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China Tries Rights Lawyer for Posting on the Internet
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Chinese lawyer ends trial

Summary: An activist Chinese lawyer faces trial for posts on the internet.

China faces scrutiny yet again for suppressing free thought and speech, now that civil rights lawyer Pu Zhiqiang is facing trial for posts he made on the internet. Seven posts in particular, made on a Twitter-like service called Weibo, landed the liberal-leaning lawyer in jail in 2014, where he stayed without charge, while his health deteriorated. Now the world is in an outcry as the lawyer, 50, faces up to eight years in prison for charges of ‘inciting ethnic hatred’ and ‘picking quarrels and provoking trouble.’


Diplomats from around the world have come to the court room to witness the proceeding, but were violently barred from entering, with police shoving even American Diplomats.

Mr. Pu said that if his posts “hurt anyone, he would like to apologize,” and his lawyer said “He said he will face and accept whatever verdict the court might hand down, but he hoped this would be a verdict that would stand the test of history.”

He is standing trial in the Second Intermediate People’s Court of Beijing, which began at 9 a.m. and lasted a little more than three hours.

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“It was smooth and regulated,” said Mo Shaoping, Mr. Pu’s lawyer.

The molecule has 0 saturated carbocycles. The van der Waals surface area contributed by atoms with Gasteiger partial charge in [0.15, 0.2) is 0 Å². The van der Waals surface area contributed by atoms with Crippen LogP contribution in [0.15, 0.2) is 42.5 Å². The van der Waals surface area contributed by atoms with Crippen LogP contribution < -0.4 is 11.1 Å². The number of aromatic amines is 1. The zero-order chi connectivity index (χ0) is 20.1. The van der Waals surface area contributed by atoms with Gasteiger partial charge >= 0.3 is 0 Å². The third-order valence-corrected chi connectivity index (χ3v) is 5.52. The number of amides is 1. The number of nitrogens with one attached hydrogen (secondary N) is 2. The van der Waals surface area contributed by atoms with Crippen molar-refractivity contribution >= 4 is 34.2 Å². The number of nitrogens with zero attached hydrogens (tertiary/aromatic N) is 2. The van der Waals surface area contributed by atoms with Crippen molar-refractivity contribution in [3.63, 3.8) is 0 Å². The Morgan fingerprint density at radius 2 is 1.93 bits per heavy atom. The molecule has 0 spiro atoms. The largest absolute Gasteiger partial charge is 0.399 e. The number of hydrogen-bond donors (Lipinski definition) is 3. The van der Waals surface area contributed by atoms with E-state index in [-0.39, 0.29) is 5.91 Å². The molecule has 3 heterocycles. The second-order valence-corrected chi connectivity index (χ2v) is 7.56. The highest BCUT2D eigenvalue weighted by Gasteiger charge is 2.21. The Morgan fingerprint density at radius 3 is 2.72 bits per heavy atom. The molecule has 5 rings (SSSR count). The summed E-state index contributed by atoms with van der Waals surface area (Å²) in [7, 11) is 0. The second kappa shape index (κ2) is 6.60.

American diplomat Dan Biers read an embassy statement outside the courtroom, saying, “We remain concerned that Pu Zhiqiang, a prominent Chinese defense lawyer, is being tried under vague charges of ‘inciting ethnic hatred’ and ‘picking quarrels and provoking trouble.’ Lawyers and civil society leaders such as Mr. Pu should not be subject to continuing repression, but should be allowed to contribute to the building of a prosperous and stable China.”

Necessarily there is some America rhetoric of free speech buried beneath this plea, as Hu Jia, a rights activist imprisoned from December 2007 to June 2011, said “Under Xi Jinping, our society has been regressing. The authorities are doing this because they want people to feel that their fingers are loaded with a lot of weight when typing on the keyboard.”

In fact, it is as recent as 2013 when China’s two legal bodies included “picking quarrels” charges to include online comments – a peculiar idea to us Westerners, since the internet may have been invented solely for the purpose of “picking quarrels,” – or at least a casual onlooker may judge that to be so from looking at his Facebook updates. Nevertheless, the officials have since charged artist, poets, and essayists for expressing liberal thoughts online.

“The law in China today is nothing more than an instrument of the leadership’s political impulses – a reality with frightening consequences inside and outside the country,” said Sophia Richardson, the China director of Human Rights Watch. Though there has been some globalization of law firms in China, and outreach, many feel the government is working in two directions as far as growth goes.

As for the supposedly incendiary posts the lawyer made, they include political opinions, such as that “If Xinjian belongs to China, then don’t treat it as a colony.” He also made post from March 2013 after the Uighurs knifed people on the Kunming train station that “the murders are very sinful … Xinjiang separatist forces made the terror attack.”

Such political commenting on world events seems a matter of course for those in the West, but in China, every word and post is scrutinized for political implications.

Source: NYTimes



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